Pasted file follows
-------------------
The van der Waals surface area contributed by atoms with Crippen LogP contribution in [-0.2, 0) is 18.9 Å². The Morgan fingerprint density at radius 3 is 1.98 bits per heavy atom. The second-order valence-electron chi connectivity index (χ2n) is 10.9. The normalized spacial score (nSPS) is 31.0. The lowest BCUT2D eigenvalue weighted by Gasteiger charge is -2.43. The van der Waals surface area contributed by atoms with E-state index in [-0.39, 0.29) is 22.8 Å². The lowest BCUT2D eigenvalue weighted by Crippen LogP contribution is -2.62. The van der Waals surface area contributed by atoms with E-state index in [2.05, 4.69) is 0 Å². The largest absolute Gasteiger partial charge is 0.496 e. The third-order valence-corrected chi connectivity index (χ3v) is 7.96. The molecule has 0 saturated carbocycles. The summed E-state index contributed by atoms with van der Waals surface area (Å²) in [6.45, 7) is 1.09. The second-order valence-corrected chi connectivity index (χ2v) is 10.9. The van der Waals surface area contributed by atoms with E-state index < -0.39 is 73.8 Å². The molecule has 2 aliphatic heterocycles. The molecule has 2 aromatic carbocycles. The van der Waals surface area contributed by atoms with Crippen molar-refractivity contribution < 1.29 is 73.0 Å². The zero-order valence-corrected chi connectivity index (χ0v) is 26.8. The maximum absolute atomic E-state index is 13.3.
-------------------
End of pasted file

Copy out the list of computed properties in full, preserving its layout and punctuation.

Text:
The van der Waals surface area contributed by atoms with Crippen LogP contribution in [-0.2, 0) is 18.9 Å². The Morgan fingerprint density at radius 3 is 1.98 bits per heavy atom. The second-order valence-electron chi connectivity index (χ2n) is 10.9. The normalized spacial score (nSPS) is 31.0. The lowest BCUT2D eigenvalue weighted by Gasteiger charge is -2.43. The van der Waals surface area contributed by atoms with E-state index in [-0.39, 0.29) is 22.8 Å². The lowest BCUT2D eigenvalue weighted by Crippen LogP contribution is -2.62. The van der Waals surface area contributed by atoms with E-state index in [2.05, 4.69) is 0 Å². The largest absolute Gasteiger partial charge is 0.496 e. The third-order valence-corrected chi connectivity index (χ3v) is 7.96. The molecule has 0 saturated carbocycles. The summed E-state index contributed by atoms with van der Waals surface area (Å²) in [6.45, 7) is 1.09. The second-order valence-corrected chi connectivity index (χ2v) is 10.9. The van der Waals surface area contributed by atoms with E-state index < -0.39 is 73.8 Å². The molecule has 2 aliphatic heterocycles. The molecule has 2 aromatic carbocycles. The van der Waals surface area contributed by atoms with Crippen molar-refractivity contribution < 1.29 is 73.0 Å². The zero-order valence-corrected chi connectivity index (χ0v) is 26.8. The maximum absolute atomic E-state index is 13.3.